We are nearly one year removed from one of the most divisive and contentious elections in our nation’s history. The 2020 election and the aftermath that lead up to the deadly January 6, 2021, Capitol Hill insurrection, demonstrated just how fragile our democracy is and how extreme our polarization has become. As stewards of this democracy, we must use our greatest strength, religious diversity, to establish moral common ground as we work to reimage a nonpartisan interfaith approach in our pursuit to secure, protect, and expand the right to vote for all Americans. Now is the time for our nation to pursue a shared moral vision of our future that is deeply rooted in our religious values. 

The right to vote and the integrity of the vote remain foundational pillars of our democracy. This belief has strong intellectual and ethical roots in many faith traditions. In nearly every faith tradition there are intersections between shared values, civic engagement and the movement to advance, secure and protect the right to vote. In the face of increased, rapid, and escalating disenfranchisement, the development of an effective, inclusive interfaith response that promotes the sacredness of the vote and mobilizes coalitions of interfaith citizens to champion the right to vote as a fundamental right can help fortify our democracy for future generations.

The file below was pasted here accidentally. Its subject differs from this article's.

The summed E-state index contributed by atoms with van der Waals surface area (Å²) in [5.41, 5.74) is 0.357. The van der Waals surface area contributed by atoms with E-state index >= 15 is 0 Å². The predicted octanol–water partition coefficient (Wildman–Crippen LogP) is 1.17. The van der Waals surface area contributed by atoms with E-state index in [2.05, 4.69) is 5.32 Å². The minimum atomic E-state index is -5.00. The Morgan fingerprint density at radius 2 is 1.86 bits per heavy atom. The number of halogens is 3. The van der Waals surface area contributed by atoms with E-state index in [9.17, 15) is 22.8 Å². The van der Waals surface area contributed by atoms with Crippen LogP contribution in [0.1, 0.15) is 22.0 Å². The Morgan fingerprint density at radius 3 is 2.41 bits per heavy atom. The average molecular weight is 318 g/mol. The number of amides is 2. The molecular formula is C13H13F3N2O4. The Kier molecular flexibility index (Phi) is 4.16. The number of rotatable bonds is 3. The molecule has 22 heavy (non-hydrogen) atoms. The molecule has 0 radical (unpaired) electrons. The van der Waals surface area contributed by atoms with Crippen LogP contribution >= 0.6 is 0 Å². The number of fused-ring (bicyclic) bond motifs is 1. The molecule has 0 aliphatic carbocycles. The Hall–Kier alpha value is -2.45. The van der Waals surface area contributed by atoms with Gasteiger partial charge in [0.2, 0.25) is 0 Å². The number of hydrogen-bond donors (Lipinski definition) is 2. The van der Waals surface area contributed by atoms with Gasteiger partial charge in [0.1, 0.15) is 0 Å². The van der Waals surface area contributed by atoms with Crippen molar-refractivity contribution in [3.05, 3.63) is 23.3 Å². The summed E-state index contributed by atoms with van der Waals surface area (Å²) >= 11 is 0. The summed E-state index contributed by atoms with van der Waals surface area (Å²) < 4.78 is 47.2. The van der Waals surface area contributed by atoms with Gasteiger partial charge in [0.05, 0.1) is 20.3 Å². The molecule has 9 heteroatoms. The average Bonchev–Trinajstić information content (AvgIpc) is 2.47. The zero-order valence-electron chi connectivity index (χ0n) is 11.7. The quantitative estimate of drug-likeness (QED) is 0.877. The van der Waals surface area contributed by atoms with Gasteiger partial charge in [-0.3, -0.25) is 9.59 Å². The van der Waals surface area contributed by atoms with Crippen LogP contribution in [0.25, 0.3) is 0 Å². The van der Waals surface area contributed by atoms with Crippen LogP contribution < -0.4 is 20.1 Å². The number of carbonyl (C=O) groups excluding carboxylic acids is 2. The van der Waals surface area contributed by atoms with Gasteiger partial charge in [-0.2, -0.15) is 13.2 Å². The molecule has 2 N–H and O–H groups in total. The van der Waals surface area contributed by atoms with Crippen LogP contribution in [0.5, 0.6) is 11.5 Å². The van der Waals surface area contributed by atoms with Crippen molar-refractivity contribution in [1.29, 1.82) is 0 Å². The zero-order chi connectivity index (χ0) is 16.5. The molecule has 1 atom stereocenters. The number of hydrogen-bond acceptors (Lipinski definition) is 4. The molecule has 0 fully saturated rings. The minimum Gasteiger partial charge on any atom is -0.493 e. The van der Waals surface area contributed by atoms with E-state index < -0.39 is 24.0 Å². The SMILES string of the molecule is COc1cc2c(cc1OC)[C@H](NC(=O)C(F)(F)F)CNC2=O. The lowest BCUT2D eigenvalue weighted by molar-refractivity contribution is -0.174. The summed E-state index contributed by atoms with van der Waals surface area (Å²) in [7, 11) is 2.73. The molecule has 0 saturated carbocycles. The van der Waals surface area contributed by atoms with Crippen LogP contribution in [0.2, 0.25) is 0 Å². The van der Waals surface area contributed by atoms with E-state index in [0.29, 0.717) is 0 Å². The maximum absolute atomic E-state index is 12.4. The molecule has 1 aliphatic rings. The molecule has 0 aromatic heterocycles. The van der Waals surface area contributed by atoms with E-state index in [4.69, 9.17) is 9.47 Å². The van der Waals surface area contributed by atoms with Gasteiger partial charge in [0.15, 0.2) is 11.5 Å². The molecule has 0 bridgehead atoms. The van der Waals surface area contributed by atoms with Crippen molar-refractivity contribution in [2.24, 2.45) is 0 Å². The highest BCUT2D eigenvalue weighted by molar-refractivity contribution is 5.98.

Since the historic election and reelection of President Barack Obama, due in large part to a racially, ethnically and religiously diverse coalition of voters, there has been a national spotlight on the reemergence of voter suppression in this nation. In 2013, in the Shelby County v. Holder decision, the United State Supreme Court gutted the strongest provisions of the Voting Rights Act of 1965, also known as the crown jewel of the civil rights movement. This decision removed a significant portion of federal protection and oversight that limited state sanctioned racially motivated voter discrimination. In many ways, this decision gave states, especially states with a long history of discrimination, the “green light” to enact discriminatory voting laws without the fear of federal intervention.  In the 2014 mid-term elections, the first elections after the Shelby decision, thousands of potential voters were turned away due to the new voter suppression laws in states across the South.